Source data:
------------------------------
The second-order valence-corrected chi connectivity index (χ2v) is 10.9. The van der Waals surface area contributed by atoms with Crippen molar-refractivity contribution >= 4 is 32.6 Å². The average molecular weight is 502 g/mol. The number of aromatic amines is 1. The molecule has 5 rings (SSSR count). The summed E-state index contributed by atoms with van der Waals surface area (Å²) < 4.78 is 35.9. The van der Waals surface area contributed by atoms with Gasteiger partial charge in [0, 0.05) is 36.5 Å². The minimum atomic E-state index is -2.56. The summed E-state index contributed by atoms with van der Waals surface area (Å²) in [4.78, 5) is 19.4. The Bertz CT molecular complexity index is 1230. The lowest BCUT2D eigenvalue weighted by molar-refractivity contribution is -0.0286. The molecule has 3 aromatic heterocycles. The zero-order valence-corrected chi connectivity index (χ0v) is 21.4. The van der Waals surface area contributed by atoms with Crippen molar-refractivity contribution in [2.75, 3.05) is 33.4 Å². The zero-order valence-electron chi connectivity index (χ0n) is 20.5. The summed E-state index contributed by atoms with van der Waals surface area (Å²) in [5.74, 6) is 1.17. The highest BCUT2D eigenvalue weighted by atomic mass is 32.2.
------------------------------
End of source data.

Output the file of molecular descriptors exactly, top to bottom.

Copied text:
The second-order valence-corrected chi connectivity index (χ2v) is 10.9. The van der Waals surface area contributed by atoms with Crippen molar-refractivity contribution >= 4 is 32.6 Å². The average molecular weight is 502 g/mol. The number of aromatic amines is 1. The molecule has 5 rings (SSSR count). The summed E-state index contributed by atoms with van der Waals surface area (Å²) < 4.78 is 35.9. The van der Waals surface area contributed by atoms with Gasteiger partial charge in [0, 0.05) is 36.5 Å². The minimum atomic E-state index is -2.56. The summed E-state index contributed by atoms with van der Waals surface area (Å²) in [4.78, 5) is 19.4. The Bertz CT molecular complexity index is 1230. The lowest BCUT2D eigenvalue weighted by molar-refractivity contribution is -0.0286. The molecule has 3 aromatic heterocycles. The zero-order valence-corrected chi connectivity index (χ0v) is 21.4. The van der Waals surface area contributed by atoms with Crippen molar-refractivity contribution in [2.75, 3.05) is 33.4 Å². The zero-order valence-electron chi connectivity index (χ0n) is 20.5. The summed E-state index contributed by atoms with van der Waals surface area (Å²) in [5.74, 6) is 1.17. The highest BCUT2D eigenvalue weighted by atomic mass is 32.2.